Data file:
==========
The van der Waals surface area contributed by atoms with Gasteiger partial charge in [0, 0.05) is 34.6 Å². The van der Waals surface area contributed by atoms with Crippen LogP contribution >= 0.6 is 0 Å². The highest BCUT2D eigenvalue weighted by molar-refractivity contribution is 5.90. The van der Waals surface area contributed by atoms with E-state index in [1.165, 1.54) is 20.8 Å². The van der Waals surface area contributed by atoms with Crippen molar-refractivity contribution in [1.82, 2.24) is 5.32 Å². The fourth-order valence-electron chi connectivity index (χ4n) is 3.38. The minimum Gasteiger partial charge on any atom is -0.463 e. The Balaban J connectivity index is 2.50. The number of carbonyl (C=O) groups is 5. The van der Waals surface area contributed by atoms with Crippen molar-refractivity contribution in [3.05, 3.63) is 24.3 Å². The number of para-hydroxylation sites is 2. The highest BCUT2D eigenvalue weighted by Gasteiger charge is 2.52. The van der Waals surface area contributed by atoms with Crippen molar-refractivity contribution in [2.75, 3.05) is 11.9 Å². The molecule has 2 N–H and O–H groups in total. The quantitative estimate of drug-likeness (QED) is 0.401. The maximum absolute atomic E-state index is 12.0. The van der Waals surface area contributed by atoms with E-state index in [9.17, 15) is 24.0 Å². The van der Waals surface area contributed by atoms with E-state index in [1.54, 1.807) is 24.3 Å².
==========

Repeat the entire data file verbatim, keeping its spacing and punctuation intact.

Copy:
The van der Waals surface area contributed by atoms with Gasteiger partial charge in [0, 0.05) is 34.6 Å². The van der Waals surface area contributed by atoms with Crippen LogP contribution >= 0.6 is 0 Å². The highest BCUT2D eigenvalue weighted by molar-refractivity contribution is 5.90. The van der Waals surface area contributed by atoms with E-state index in [1.165, 1.54) is 20.8 Å². The van der Waals surface area contributed by atoms with Crippen molar-refractivity contribution in [1.82, 2.24) is 5.32 Å². The fourth-order valence-electron chi connectivity index (χ4n) is 3.38. The minimum Gasteiger partial charge on any atom is -0.463 e. The Balaban J connectivity index is 2.50. The number of carbonyl (C=O) groups is 5. The van der Waals surface area contributed by atoms with Crippen molar-refractivity contribution in [3.05, 3.63) is 24.3 Å². The number of para-hydroxylation sites is 2. The highest BCUT2D eigenvalue weighted by Gasteiger charge is 2.52. The van der Waals surface area contributed by atoms with Crippen molar-refractivity contribution in [2.75, 3.05) is 11.9 Å². The molecule has 2 N–H and O–H groups in total. The quantitative estimate of drug-likeness (QED) is 0.401. The maximum absolute atomic E-state index is 12.0. The van der Waals surface area contributed by atoms with E-state index in [9.17, 15) is 24.0 Å². The van der Waals surface area contributed by atoms with E-state index in [1.54, 1.807) is 24.3 Å².